In brief, what many of us on the right find objectionable about public-sector unionization is that it turns incentives around to put employees and management (i.e., elected officials) on the same side of the negotiating table, with taxpayers on the other side without representation. Developments in Rhode Island since the Supreme Court’s Janus ruling reinforce that impression. The unions are in the midst of a campaign to convince non-members to join. For example:
For the last two weeks, the president of one of the AFSCME locals at the University of Rhode Island has been on a campaign to win over potential union members who had, at some point in their work-lives, made a decision to opt-out of their union.
His target: a relatively small cluster of state workers in a professional staff unit at the university who have been paying a “fee” instead of union dues to Council 94, American Federation of State, County & Municipal Employees.
The Raimondo administration has essentially gone mum since the “Janus” decision, except for the public release of a memo in which Gov. Gina Raimondo reaffirmed the state’s ban on giving out the personal contact information of state workers.
In other words, “management” is taking steps to give the labor unions total and un-countered access to employees while denying any similar access to groups that might oppose unionization. Of course, that access might not be necessary if the administration were doing what it ought to be doing in the oppositional design of labor negotiations and assuring the public that it is taking every step possible to let employees know what their rights are, including the benefits of being free of a labor union.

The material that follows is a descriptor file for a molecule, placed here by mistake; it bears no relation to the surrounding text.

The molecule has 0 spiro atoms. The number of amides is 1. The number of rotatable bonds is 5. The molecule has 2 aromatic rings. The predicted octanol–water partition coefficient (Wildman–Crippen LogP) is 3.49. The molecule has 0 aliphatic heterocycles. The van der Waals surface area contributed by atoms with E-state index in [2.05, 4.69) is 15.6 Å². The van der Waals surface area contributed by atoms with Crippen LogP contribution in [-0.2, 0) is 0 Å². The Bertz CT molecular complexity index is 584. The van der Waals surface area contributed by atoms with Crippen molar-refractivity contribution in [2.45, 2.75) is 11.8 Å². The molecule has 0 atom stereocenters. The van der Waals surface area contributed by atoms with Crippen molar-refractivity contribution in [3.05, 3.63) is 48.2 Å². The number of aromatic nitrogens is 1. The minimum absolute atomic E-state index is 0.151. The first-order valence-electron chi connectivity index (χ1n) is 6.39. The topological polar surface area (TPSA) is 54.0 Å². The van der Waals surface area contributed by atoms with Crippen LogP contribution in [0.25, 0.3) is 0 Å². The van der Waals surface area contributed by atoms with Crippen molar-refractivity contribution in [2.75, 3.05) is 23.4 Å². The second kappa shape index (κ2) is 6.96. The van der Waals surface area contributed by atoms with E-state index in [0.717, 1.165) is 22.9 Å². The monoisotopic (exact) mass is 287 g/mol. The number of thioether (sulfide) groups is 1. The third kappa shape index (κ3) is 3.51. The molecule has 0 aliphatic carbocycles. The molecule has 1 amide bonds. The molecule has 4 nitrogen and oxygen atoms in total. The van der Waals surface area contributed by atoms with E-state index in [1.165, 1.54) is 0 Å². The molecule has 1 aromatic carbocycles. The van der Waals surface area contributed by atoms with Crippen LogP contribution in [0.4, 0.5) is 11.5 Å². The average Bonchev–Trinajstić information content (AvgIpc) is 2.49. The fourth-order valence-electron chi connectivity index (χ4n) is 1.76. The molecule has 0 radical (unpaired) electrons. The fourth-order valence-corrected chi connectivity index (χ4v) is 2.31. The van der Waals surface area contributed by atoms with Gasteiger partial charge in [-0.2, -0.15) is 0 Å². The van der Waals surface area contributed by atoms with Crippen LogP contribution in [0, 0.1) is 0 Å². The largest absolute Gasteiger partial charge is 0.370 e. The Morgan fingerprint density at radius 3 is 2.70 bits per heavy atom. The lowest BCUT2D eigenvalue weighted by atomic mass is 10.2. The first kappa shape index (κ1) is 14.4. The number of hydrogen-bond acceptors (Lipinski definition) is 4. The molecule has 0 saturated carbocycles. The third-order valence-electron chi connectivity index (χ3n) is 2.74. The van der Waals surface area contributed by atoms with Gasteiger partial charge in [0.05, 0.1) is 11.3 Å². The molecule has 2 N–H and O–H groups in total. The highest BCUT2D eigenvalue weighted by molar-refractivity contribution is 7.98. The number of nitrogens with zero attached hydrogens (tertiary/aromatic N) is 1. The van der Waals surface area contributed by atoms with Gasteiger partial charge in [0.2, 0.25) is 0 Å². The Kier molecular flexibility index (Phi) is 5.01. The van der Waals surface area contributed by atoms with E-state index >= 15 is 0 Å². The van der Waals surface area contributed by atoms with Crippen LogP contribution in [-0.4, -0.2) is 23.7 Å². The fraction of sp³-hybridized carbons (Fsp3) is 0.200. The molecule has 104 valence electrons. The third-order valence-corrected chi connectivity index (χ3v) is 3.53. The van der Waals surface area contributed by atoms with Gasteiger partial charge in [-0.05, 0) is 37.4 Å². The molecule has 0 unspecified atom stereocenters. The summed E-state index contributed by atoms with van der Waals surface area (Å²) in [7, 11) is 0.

But a Democrat government in Rhode Island would never do that (and Republicans only rarely), so it falls to outside groups, like the RI Center for Freedom & Prosperity. The irony is that the government-insider types accuse the Center of being a creature of out-of-state business interests, which isn’t true, but even if it were, Rhode Islanders should take note that the only people on their side in this arrangement are the “outside groups,” which is necessary because nobody on the inside of our representative democracy actually represents them.